Of course all this adds up to the growing need for pest control. How about if today, when you wonder if it's all worth it, you think about the bigger picture? You and your employees are not just killing bugs, you keeping your friends, neighbors and customers safe and healthy. Having people take a pest-free home or pest-free business for granted is a sign that you are doing your job well.
Christopher Wren would be proud.

Thursday, August 20, 2009

Plague, prairie dogs and pesticide policy

Prairie dog town in Wichita Mountains, OklahomaUrban pest control encompasses an incredibly wide range of organisms including insects, arachnids, birds, bats and a smorgasbord of urban wildlife. I was reminded of this yesterday with a call from a PMP seeking help with flea control in prairie dog towns. It seems there is a plague epidemic among the prairie dogs living in and around Santa Fe, New Mexico.

Since plague is not a common phenomenon in the United States, a little background might be helpful. Plague is a disease caused by a bacterium called Yersinia pestis. The bacterium can be transmitted through the bite of an infected flea, through handling or skinning an infected animal or through the air from an infected human (or more frequently, cat) similar to flu. The term "plague" stirs most people because of its association with the black death of Europe, when dozens of millions died over a 300 year period starting in the 14th century.

There are two ecological forms of plague: urban plague, spread largely by commensal rats; and sylvatic plague, which is spread largely by wild rodents in rural areas. Both forms of plague remain a threat in this country, though the last outbreak of urban plague occurred in Los Angeles in the 1920s. Most recent U.S. cases of plague, 10-15 a year, are sylvatically transmitted and occur over scattered sites in the western states, including a few in Texas.

Rodent control by PMPs has, without a doubt, helped keep urban forms of plague rare over the past century. But effective pest control for public health is still needed to control of sylvatic plague in some areas. In the current Santa Fe epidemic, for example, one of the affected prairie dog colonies is adjacent to a school playground in an urban neighborhood.

Unfortunately, some citizens and politicians appear not to appreciate the seriousness of arthropod-borne disease. Perhaps this is because of our success in keeping arthropod-borne disease rare. Maybe it's a need for better public health education or a lack of understanding of science and medicine. Whatever the reason, in recent years I see more instances where vague health and environmental concerns seem to be trumping well-documented and real concerns about insect-vectored disease.

In Santa Fe, citizen pressure in recent years has led to schools and the city replacing effective conventional pesticides with generally untested, organic alternatives. One specific consequence of this approach is that city workers are being encouraged to use diatomaceous earth for control of Xenopsylla cheopsis, oriental rat flea, in prairie dog burrows. In a cursory review of the literature I could find no information to justify use of diatomaceous earth for flea control in prairie dog burrows. I was, however, able to quickly find peer-reviewed research on the effectiveness of field applications to prairie dog burrows of several other insecticides including carbaryl, DDVP, permethrin, deltamethrin, and pyriproxifen.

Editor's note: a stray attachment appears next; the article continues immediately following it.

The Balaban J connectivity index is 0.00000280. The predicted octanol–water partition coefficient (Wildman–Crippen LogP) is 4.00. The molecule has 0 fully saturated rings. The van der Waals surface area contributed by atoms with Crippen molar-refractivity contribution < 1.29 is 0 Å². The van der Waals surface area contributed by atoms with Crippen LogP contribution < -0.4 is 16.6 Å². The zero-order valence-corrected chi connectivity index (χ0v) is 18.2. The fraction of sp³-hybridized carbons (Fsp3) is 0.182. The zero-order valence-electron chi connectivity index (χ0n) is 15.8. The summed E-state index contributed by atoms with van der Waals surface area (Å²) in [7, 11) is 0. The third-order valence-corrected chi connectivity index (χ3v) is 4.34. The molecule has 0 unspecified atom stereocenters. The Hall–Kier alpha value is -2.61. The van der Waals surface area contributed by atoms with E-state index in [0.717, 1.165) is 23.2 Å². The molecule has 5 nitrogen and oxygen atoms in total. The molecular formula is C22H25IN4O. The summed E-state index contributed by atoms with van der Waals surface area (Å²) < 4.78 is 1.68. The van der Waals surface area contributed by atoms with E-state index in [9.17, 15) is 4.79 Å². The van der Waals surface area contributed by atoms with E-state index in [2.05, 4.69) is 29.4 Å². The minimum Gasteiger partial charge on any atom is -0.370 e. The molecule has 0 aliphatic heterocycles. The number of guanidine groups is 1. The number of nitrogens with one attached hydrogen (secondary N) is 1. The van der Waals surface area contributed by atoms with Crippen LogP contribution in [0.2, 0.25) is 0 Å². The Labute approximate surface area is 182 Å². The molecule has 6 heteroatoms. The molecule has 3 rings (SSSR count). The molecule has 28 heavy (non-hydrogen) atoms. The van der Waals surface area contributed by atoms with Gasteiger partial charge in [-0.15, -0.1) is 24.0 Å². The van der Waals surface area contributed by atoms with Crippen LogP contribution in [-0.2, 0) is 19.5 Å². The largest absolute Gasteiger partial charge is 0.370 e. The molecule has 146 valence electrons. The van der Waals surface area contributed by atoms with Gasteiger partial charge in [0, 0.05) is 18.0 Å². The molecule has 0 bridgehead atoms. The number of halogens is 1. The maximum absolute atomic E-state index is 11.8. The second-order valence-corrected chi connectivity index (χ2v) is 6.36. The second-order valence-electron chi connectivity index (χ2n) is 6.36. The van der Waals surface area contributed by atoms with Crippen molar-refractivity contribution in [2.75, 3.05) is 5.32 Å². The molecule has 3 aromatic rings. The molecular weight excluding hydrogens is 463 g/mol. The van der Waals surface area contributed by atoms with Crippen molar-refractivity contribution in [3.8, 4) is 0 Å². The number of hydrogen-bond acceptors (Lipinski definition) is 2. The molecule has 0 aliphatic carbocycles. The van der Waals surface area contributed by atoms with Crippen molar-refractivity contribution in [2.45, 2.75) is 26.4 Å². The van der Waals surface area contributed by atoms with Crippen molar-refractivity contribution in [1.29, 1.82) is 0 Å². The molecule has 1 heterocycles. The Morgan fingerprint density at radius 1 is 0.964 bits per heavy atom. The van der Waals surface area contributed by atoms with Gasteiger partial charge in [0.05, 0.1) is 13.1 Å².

While it can be argued that none of these products provide an ideal, long-lasting or inexpensive solution to plague-bearing fleas, they do provide significant, quick control of fleas. They can also rapidly prevent or eliminate plague outbreaks in prairie dog towns. And at least some of these tested products should be acceptable to the staunchest pesticide critics. Pyriproxifen, in particular, is a low toxicity insect growth regulator that has shown excellent flea control in prairie dog burrows with minimal ecological disruption. Highly specific oral vaccines for prairie dogs are also being tested with promise for providing a longer-term solution to plague outbreaks.

On the other hand, my own work several years ago with cat fleas showed that although diatomaceous earth can control fleas under dry laboratory conditions, the addition of moisture to treated soil quickly renders treatments ineffective for control of adult and larval fleas. This casts serious doubt on the effectiveness of field applications of diatomaceous earth dust into damp underground burrows. At the very least it points out the need for field testing before recommending such treatments.

So why would a respectable community persist in requiring an untested, most-likely ineffective pesticide to control plague-bearing fleas? In this case it seems to be because anti-pesticide advocates, armed with little more than an easily-transmitted fear of technology, are able to persuade policy makers that "natural" is always better and safer. The same strategy is being used in my community to spread fear about the responsible, professional use of mosquito spray campaigns in areas of high West Nile virus risk. The big problem here is that untested recommendations are being taken seriously by government and public health.